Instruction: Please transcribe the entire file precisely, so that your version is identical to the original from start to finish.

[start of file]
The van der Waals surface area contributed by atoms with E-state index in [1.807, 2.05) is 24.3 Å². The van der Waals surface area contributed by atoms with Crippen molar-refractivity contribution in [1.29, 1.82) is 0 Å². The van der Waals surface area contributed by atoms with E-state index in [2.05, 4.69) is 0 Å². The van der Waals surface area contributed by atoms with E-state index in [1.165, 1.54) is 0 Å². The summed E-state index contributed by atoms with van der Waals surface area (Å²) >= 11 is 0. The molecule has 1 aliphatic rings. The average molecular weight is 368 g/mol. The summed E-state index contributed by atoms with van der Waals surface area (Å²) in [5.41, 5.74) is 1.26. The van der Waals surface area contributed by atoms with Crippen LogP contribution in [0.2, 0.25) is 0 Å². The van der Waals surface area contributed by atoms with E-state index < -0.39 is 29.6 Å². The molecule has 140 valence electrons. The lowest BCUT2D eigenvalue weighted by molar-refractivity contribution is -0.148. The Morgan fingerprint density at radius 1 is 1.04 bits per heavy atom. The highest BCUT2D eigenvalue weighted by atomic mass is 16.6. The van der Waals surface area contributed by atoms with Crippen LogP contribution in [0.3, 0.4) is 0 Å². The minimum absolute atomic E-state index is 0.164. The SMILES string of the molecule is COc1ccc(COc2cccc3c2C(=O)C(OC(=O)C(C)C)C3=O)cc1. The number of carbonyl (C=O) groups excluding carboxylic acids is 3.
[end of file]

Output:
The van der Waals surface area contributed by atoms with E-state index in [1.807, 2.05) is 24.3 Å². The van der Waals surface area contributed by atoms with Crippen molar-refractivity contribution in [1.29, 1.82) is 0 Å². The van der Waals surface area contributed by atoms with E-state index in [2.05, 4.69) is 0 Å². The van der Waals surface area contributed by atoms with E-state index in [1.165, 1.54) is 0 Å². The summed E-state index contributed by atoms with van der Waals surface area (Å²) >= 11 is 0. The molecule has 1 aliphatic rings. The average molecular weight is 368 g/mol. The summed E-state index contributed by atoms with van der Waals surface area (Å²) in [5.41, 5.74) is 1.26. The van der Waals surface area contributed by atoms with Crippen LogP contribution in [0.2, 0.25) is 0 Å². The van der Waals surface area contributed by atoms with E-state index < -0.39 is 29.6 Å². The molecule has 140 valence electrons. The lowest BCUT2D eigenvalue weighted by molar-refractivity contribution is -0.148. The Morgan fingerprint density at radius 1 is 1.04 bits per heavy atom. The highest BCUT2D eigenvalue weighted by atomic mass is 16.6. The van der Waals surface area contributed by atoms with Crippen LogP contribution in [0.3, 0.4) is 0 Å². The minimum absolute atomic E-state index is 0.164. The SMILES string of the molecule is COc1ccc(COc2cccc3c2C(=O)C(OC(=O)C(C)C)C3=O)cc1. The number of carbonyl (C=O) groups excluding carboxylic acids is 3.